Prostate Cancer 3rd Most Common In Singapore
The Straits Times Thursday, July 7 2011
Over 500 men diagnosed each year, but survival rates are higher if it is detected early
Prostate cancer has climed from being the fifth to the third most - common cancer among men in Singapore in just five years - although the survival chances are also higher if it is detected early.
More than 500 men are diagnosed with this killer disease each year, compared to fewer than 20 a year four decades ago.
With roughly one out of 37 men contracting the aliment, it is not surprising that the number of deaths has also risen, and now stands at more than 100 a year.
But the National Registry of Diseases Office, which produced an information paper on prostate cancer this week, said that early detection and better treatments available today mean improved chances of survival.
Over the past four decades, the chances of surviving prostate cancer have more than doubled - from 40 per cent in the late 1970s to 85 per cent for the 2003 to 2007 period.
Cancer information is collected in five-year blocks.
But the paper also suggested that the high survival rate could, in part, be due to more people discovering that they have this cancer - people who in the past would have died of something else before the cancer gave them any problems.
This is because it often takes many years for the cancer to progress to a point where it becomes a danger.
There are different types of prostate cancer, with some growing fast and others slowly. The paper said the slow-growing cancers are "more common and may not cause any symptoms or shortening of lifespans".
Prostate cancer rarely shows symptoms until the late stage, so many who find out early do so as a result of health screening.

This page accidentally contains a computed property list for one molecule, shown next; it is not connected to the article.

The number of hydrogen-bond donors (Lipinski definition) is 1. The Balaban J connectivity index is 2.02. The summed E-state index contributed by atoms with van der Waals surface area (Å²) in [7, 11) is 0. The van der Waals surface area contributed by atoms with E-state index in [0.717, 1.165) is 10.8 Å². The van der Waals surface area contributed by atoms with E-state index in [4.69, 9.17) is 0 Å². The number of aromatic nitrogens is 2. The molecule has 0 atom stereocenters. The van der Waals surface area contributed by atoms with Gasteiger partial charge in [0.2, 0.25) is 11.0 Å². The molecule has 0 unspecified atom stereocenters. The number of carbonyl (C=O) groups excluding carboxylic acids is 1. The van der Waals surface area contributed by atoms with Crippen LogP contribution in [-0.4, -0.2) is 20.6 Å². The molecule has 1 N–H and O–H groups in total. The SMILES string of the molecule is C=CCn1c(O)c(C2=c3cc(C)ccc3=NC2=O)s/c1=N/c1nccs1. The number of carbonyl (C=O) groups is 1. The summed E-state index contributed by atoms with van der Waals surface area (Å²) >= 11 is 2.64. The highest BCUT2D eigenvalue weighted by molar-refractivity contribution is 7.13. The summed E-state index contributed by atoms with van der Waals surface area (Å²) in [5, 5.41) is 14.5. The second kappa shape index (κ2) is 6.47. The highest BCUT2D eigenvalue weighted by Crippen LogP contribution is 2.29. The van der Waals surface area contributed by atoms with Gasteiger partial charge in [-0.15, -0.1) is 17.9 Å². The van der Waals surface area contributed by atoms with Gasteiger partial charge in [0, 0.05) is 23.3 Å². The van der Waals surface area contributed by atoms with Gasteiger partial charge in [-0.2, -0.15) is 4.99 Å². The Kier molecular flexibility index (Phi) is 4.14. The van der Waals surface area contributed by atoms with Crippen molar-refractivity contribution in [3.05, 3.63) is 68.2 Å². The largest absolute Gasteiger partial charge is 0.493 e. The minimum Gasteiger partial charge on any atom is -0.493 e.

Dr Keith Lim, a radiation oncologist at the National University Hospital, said most patients find out about their cancer fairly early - when chances of survival are 90 per cent or more.
But the paper explained that testing for prostate cancer at a national level is not justified as the blood test - called a prostate-specific antigen or PSA - is not accurate.
Only between 25 per cent and 35 per cent of men with raised PSA levels actually have cancer, according to the National Cancer Institute in the US.
And even among men with the cancer, for many, it grows so slowly that they are likely to die of something else.
Dr Lim said that treating the cancer has "harmful side effects such as impotency, urinary incontinence and diarrhoea".
But he added that men who find they need to urinate often, especially at night; have poor uring flow; or feel they have not been able to fully empty their bladder should consult a urologist. Once the cancer has spread, the survival rate drops to 30 per cent.
In Singapore, Chinese men have double the risk of getting prostate cancer compared to Malays or Indians. In their early 40s, only one in 200,000 men will get the cancer. In their early 50s, it jumps 20-fold to 12 per 100,000. In their 60s, it becomes 12 out of 10,000, and so on.
The top two cancers for men are colorectal and lung.